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Tracks such as “Flower King of Flies”, “The children all in white had gathered here tonight”, “War and Piece”, “Dawn” and the phenomenal “Rondo” painted a picture of a demented J.S. Bach high on steroids.

By 1969, many British bands had traded in the three-minute single for organs, synthesizers and lengthy compositions.

King Crimsom wrote of “Schizoid men, Fire Witches and Moon-children within the Court of the Crimson King”.

Whilst prog rockers Yes took off for the Tolkinesque worlds which were, “Topographic Oceans”, “Close to the Edge”, or “At the Gates of Delirium”.

London heavy rockers Uriah Heep would go down the Tolkien road and tell of Demons, Wizards and Magicians.

However, their debut record “Very Heavy, Very Umble” would have an album cover straight out of a Hammer horror movie with its cob webbed, eyeless, shadowy face peering back at the viewer.

In 1970, the album which is considered the blueprint for what would become Heavy Metal rock was released by English band Black Sabbath.

Taking their moniker from the Boris Karloff horror film of the same name, they were straight ahead heavy rockers.

Black Sabbath

Yet, their music, imagery and style, reinforced by the eerie cover picture of their debut record, labeled the band as almost satanists.

The doom laden crashing chords of the opening track, “Black Sabbath”, with its tolling church bell, falling rain and rumbling thunder would become a template for all heavy metal bands to copy.

A million miles from the heavy riffs of Sabbath was the 12 string acoustic sound of the Quintessential English band, Genesis.

Throughout their career the group looked to mythology and fantasy as inspiration for songs.

Their third album, “Nursery Cryme”, contains tracks which delve into the paranormal, English and Greek mythology, and their own take on the John Wyndham horror novel, “The Day of the Triffids” with “The return of the giant Hogweed”.

Yet it was Genesis sixth studio album, the sprawling double-sided concept “The Lamb lies down on Broadway”, which saw them enter fully in to the domain of fantasy and dreamscapes.

It tells the tale of a New York youth, Rael, who journeys through a nightmarish, subterranean world in search of his brother.

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Here he encounters fantastical creatures such as The flesh eating Lamia, The colony of grotesque Slippermen, The Lilly-white Lilith, The Carpet Crawlers and the Supernatural Anaesthetist.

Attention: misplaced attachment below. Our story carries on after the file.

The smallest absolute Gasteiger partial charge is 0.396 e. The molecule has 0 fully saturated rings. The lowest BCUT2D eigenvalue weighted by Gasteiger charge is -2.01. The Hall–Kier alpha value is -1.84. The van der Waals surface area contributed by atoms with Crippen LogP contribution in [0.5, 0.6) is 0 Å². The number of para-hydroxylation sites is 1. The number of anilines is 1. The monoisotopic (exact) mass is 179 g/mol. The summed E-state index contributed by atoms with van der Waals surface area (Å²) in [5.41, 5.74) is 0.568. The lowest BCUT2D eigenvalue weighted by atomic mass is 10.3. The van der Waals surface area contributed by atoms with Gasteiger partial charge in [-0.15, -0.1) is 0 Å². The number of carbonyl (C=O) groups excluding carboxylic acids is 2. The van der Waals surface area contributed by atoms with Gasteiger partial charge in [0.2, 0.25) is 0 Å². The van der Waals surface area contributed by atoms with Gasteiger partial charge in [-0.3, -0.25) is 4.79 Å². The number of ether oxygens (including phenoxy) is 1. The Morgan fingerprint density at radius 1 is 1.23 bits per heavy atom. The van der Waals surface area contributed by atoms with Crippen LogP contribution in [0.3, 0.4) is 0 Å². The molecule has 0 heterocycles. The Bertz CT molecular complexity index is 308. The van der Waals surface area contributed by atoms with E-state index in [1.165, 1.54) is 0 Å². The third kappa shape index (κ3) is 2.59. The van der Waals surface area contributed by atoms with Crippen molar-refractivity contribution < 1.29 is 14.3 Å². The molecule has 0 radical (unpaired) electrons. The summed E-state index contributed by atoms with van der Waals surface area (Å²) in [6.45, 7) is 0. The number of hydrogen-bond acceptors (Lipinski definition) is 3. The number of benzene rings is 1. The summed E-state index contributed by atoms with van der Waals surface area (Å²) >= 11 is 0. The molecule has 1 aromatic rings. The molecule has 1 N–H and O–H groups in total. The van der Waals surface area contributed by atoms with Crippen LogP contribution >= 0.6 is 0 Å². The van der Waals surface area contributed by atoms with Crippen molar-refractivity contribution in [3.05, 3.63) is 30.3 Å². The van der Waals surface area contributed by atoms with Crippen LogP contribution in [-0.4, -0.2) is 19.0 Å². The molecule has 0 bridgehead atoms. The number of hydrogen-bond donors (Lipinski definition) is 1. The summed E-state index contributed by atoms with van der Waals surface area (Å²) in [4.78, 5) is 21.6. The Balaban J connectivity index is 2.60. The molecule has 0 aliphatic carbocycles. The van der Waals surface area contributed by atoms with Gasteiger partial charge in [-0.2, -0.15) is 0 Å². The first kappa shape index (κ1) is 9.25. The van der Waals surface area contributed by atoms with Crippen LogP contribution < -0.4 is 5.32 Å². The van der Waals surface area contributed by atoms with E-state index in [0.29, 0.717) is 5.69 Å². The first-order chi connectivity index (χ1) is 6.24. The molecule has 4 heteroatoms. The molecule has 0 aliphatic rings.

It is a surreal, never-world complete with walls of death, tunnels, chandelier, lit caves, shadowy corridors and chambers of endless doors.

The supernatural and fantasy flames of British rock which glowed so brightly between 1967 and 1975 have long since dimmed.

The rock and roll of Presley and the British 60s beat boom seems another world away, and has today fractured in to a million sub genres.

Yet, the genre still occasionaly flickers.

Heavy rockers, Negotium debut record carries the Latin title “Negotium Parambulans in Tenebris”.

It is from a short horror story by E F Benson.

Its English translation is, “The pestiliance that walks at night”.

London prog rockers Scarecrow Ruins’ first album, “Cold Oedipus Dreams”, tells the story of a young man’s oedipal relationship with the ghost of his mother.

Progressive fantasy rock and Heavy metal music are both British creations inspired by the literary and paranormal heritage of the nation, and also by an enhancing, inclement climate of rain, wind and mist.

It’s hard to imagine a genre of music emanating from modern, vibrant, sunny countries, such as Australia or South Africa.

Yet it is over 50 years now since the beast first came forth.

Today, it has returned to the crumbling, cob-webbed gothic crypt from whence it came.

There, in its tomb, it lies in peace waiting for a new generation of music fans, sickened by the reality and insanity of the modern world, and in need of their own supernatural fix, give it life once more.